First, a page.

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Saturday, November 08, 2003 - Page updated at 12:00 A.M.

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Reeling in what you want from the Web

By Glenn Fleishman
Special to The Seattle Times

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Feeding time

ike many news junkies, I scan headlines and read piles of industry and general reports every day. It's an occupational hazard.

Trying to find what's new, however, used to be a tedious process, which involved visiting dozens of Web sites and trying to remember which stories I'd read and when.

Then RSS news syndication and aggregation entered my life. This complicated set of words describing an Internet publishing method boils down to a simple concept: Web sites publish the latest updates to a formatted file on their Web site, and you use software that automatically checks that file, notifying you of any changes.

In 1997, several companies simultaneously were trying to offer a similar service, known as "push" technology. The push buzz centered on how these companies constantly pushed content, whether you wanted it or not, to a piece of software you installed on your computer.

Getting into RSS

The Open Directory Project (, search for RSS News Readers) lists nearly 50 news readers, which includes both Web sites and standalone software.

There are a few notable software packages. The Windows Outlook plug-in NewsGator ( combines the RSS with e-mail by inserting newly found RSS items directly into your Outlook mailbox as if they had arrived via e-mail. The Mac OS X-only NetNewsWire (, written by Seattle programmer Brent Simmons, comes in fee and free versions. The NewsMonster program ( works on all platforms as a Java program inside Mozilla 1.0 or Netscape 7 or later versions of either browser.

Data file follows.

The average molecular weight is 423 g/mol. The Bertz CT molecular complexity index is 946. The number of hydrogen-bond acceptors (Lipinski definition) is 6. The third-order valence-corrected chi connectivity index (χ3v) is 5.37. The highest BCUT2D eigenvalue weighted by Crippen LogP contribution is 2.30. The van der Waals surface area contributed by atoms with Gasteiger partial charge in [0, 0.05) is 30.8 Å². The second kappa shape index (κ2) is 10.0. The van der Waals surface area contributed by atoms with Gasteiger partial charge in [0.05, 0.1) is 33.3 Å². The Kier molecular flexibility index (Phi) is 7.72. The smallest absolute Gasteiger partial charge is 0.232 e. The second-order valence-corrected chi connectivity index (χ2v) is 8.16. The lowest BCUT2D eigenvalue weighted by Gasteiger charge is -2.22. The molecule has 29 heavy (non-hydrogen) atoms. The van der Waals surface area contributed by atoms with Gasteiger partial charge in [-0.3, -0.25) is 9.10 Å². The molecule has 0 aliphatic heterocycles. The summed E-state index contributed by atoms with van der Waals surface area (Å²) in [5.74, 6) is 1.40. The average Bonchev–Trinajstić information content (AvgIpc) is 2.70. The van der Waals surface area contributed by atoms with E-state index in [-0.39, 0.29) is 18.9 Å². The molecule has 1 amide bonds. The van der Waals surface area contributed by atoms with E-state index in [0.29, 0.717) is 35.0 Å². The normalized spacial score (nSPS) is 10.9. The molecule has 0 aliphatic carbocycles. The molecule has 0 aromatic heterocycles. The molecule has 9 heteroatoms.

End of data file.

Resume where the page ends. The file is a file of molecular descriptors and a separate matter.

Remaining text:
Two popular Web sites offering RSS subscriptions include NewsIsFree ( and MeerKat ( Both have a large set of feeds from which users can pick and choose, or add their own.

Push was pushy, and it overwhelmed corporate and home network capacities, dumping more information on users than they would ever want. This also came at a time when the norm was pretty slow data-transmission speeds. Push died an ugly and rapid death.

RSS, an acronym that doesn't expand to any one definition, is better described as "push locally, pull globally."

Getting past blacklisting

Many news sites have adopted RSS as an alternative or replacement for e-mail lists, or listservs, which are more and more frequently the victim of unintended spam filtering. Many lists — which send subscribers information in the form of electronic newsletters or messages — find themselves temporarily blacklisted or they learn after a mailing that double-digit-percentages of legitimate subscribers never received the message.

That problem is avoided with RSS, because you don't provide personal details to a Web site you're following — not even an e-mail address or password. Instead, the RSS news aggregator software, which is installed on your computer, regularly checks a special file on a Web site feed to which you've subscribed.

If the file contains newer items than the last time the software checked, the aggregator software flags the item as new, displaying the latest headline and an abstract. The unsubscribing process also avoids difficulties found with e-mail lists. Because you control the feed, you don't need to engage in the tedious exchange of syntactically correct e-mail messages or finding your username and password for a Web site, as required to remove yourself from legitimate e-mail subscriptions.

In the most typical case, a publisher like CNET's or The New York Times uses a content-management system that allows them to post news stories, the act of which automatically updates an RSS file or feed. Web loggers who post using Blogger Pro, Movable Type and many other software systems can automatically generate an updated RSS feed each time they update their Web log.